I’m also a former Army wife. My boys’ father was in the Army, so the whole setting in the married quarters was very familiar to me, as was Amy’s ‘non-Army-wife’ role. I was one of those wives who didn’t really hang out with the other Army wives – I hated the gossip, the politics etc. I was a bit different, like Amy, choosing a slightly different route, a different circle of friends. One school mum (non-Army) once said, after a year acquainted, ‘Oh, I didn’t know you were one of the Army wives’. A comment loaded with prejudice and implied stereotype and I couldn’t let it pass without a sweet smile: ‘Is that because I don’t have a fag hanging out of my mouth and my trackies on? Is that what you expected?’ In that sense, I could completely relate to Amy, laughing at times as I recalled memories from those days … you really can tell the rank a soldier is by his house if you live in the married quarter and woe betide you if you get a house above your rank because there’s nothing else left! Having the Army setting, in which soldiers are expected to conform and do as they are bid (and in which families do not come first) was the ideal contrast for examining a birth plan that is seen by many as unconventional these days.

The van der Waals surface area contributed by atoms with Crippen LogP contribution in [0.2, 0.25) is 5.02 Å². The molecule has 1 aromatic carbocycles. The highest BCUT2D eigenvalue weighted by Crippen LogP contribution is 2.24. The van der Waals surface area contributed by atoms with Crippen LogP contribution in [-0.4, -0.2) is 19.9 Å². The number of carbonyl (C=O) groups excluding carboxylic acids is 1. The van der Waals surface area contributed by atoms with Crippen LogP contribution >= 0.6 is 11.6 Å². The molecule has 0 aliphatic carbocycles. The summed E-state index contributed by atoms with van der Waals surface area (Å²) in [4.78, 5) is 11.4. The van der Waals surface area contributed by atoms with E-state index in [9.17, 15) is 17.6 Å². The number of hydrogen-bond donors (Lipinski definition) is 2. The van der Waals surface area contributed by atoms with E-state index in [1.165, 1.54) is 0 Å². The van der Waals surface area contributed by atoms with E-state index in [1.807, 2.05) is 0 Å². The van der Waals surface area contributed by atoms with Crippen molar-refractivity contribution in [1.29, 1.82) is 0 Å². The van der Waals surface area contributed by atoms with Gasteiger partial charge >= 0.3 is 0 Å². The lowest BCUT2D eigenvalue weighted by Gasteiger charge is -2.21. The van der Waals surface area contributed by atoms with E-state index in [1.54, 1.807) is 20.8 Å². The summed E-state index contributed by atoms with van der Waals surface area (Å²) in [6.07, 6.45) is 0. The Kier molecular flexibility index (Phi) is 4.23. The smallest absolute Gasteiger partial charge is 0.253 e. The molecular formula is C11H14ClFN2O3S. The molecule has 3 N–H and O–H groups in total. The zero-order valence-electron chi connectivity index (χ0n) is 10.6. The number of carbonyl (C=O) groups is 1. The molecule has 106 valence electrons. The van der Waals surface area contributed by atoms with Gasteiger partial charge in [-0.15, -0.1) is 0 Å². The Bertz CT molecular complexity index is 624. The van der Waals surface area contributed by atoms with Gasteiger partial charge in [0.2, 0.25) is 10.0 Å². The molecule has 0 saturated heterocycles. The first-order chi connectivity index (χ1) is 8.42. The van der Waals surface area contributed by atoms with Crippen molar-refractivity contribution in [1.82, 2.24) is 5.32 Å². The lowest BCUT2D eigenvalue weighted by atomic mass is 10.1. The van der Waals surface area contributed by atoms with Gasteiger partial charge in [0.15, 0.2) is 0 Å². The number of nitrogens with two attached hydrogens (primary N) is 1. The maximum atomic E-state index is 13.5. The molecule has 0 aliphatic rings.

Peace, Love and Khaki Socks is written with a relaxed, easy style with some wryly funny moments – like hearing a birth story from a friend. It will especially hold appeal for those who are pregnant and/or considering home birth options. I did enjoy reading it, especially for the trip down memory lane – it’s the novel’s biggest strength – and the insight to life in Darwin, a setting that was well drawn. A couple of things did irk me though. One was the over-emphasis on Amy’s ‘hippie-ness’ – I felt a bit irritated at times because it just felt like there was a lot of what amounted to ‘name dropping’. ‘I get the picture,’ I felt myself thinking. It just felt like it was laid on too thick. The other thing was some mistakes in the text – an apostrophe in the wrong place, ‘obstinence’ instead of obstinate, ‘prey tell’ instead of ‘pray tell’ … however, while that’s my peeve, it didn’t get in the way of me enjoying the book overall. A good and interesting debut that should inspire debate about birthing choices.

Available from good bookstores and MidnightSun Publishing. This copy was courtesy of MidnightSun Publishing.

Bookish treat: One fair trade coffee and the scrambled eggs at Amy’s parents’ cafe for me, please.